1. Trey Burke gets the credit for the game winner, but Gordon Hayward was the one who won the game for the Jazz.
Trying to get themselves out of a 3 point deficit while being out of timeouts with 20 seconds left, the Jazz had to work quickly. According to Gordon Hayward, the plan in that situation is simply to get the ball down the floor as quickly as possible, trying to create penetration for the ballhandler and begin forcing defensive rotations. It worked three times for Gordon Hayward. First, he was fouled1 running down the floor, leading to two free throws. Hayward sunk both. After Arron Afflalo made his two FTs, Hayward again ran the ball down the floor, using a high pick and roll to draw defenders, then passing to the screener Favors for an easy layup. Once more, Afflalo went to the line, but this time he made just one of his FTs. Again, Hayward went down the floor quickly, drawing defenders on a drive to the basket, this time finding Trey Burke for a corner three with just 1.6 seconds left. Impressive repeated execution by Hayward when even one failure would have cost Utah the game.
For his part, Trey Burke’s three was made tough by the quick closeout of Victor Oladipo. Oladipo, who has good size and athleticism, made Burke get more arc on the shot than normal, but it still went in for three points. Burke credited working with Johnnie Bryant in practice on being able to hit shots with arc like his game winner. Generally, in practice, he said it was Lucas or Diante Garrett flying at him for on the closeout. Perhaps Burke’s experience with Garrett’s 6’4” size coming at him in practice helped tonight when the 6’4” Oladipo closed out.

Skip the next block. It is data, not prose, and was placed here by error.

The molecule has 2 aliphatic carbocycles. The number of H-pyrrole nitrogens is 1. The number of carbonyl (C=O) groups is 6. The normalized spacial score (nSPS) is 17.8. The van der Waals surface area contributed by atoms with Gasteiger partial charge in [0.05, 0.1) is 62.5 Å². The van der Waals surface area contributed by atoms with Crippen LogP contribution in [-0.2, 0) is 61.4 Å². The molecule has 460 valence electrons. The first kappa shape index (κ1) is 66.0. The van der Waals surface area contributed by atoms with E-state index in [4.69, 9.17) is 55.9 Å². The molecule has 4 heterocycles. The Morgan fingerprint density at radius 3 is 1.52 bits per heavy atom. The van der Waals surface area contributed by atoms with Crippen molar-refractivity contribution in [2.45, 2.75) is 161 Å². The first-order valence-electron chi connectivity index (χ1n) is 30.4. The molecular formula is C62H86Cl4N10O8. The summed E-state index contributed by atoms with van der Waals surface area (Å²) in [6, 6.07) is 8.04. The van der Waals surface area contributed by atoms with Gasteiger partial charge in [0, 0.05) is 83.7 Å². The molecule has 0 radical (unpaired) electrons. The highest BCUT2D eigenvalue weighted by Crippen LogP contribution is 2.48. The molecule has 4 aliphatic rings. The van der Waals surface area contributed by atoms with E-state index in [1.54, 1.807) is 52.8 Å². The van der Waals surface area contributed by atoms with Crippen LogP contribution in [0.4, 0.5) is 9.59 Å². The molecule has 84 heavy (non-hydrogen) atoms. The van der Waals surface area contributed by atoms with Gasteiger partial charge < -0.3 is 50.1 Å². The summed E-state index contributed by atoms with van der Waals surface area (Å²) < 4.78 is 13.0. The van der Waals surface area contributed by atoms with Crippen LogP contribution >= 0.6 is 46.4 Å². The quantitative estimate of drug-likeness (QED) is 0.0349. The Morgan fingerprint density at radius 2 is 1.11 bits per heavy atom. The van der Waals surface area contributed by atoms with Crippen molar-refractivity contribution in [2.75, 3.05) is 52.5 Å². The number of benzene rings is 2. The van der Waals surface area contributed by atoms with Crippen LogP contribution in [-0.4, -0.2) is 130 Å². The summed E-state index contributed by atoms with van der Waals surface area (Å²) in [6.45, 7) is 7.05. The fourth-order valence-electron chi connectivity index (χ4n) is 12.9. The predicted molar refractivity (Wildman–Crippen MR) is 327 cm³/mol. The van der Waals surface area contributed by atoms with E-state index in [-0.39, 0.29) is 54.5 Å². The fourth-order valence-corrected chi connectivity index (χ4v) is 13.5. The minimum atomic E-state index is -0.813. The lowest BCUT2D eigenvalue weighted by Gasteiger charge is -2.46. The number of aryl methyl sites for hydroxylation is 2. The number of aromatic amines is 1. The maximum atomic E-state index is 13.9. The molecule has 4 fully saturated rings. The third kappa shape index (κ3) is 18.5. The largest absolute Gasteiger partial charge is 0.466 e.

2. But is the win a good thing?
For fans of a team that’s at the bottom of the Western Conference, this becomes the difficult question to answer. Let’s break down the pros and cons:
So… was a win worth it? You decide.
3. The Jazz is a better team than the Magic are.
That sentence above uses each team’s preferred grammatical plurality. That is to say, the Jazz’s PR department says that the Jazz are correctly referred to as a singular entity, while the Magic believe themselves to be a plural collection of players2. There’s some evidence for both sides’ opinion (see this article, for example), but ultimately it seems as if most media entities have agreed to go with referring to the Jazz in the plural. This means some out-of-place looking statements from the official Jazz accounts when using the singular. That being said, the singular/plural debate is apparently one of intense debate inside Jazz offices.
Salt City Hoops has chosen to align with other media sources, referring to the Jazz in the plural. This is largely because it seems more natural to me, and I would be terrible at editing it in the opposite direction.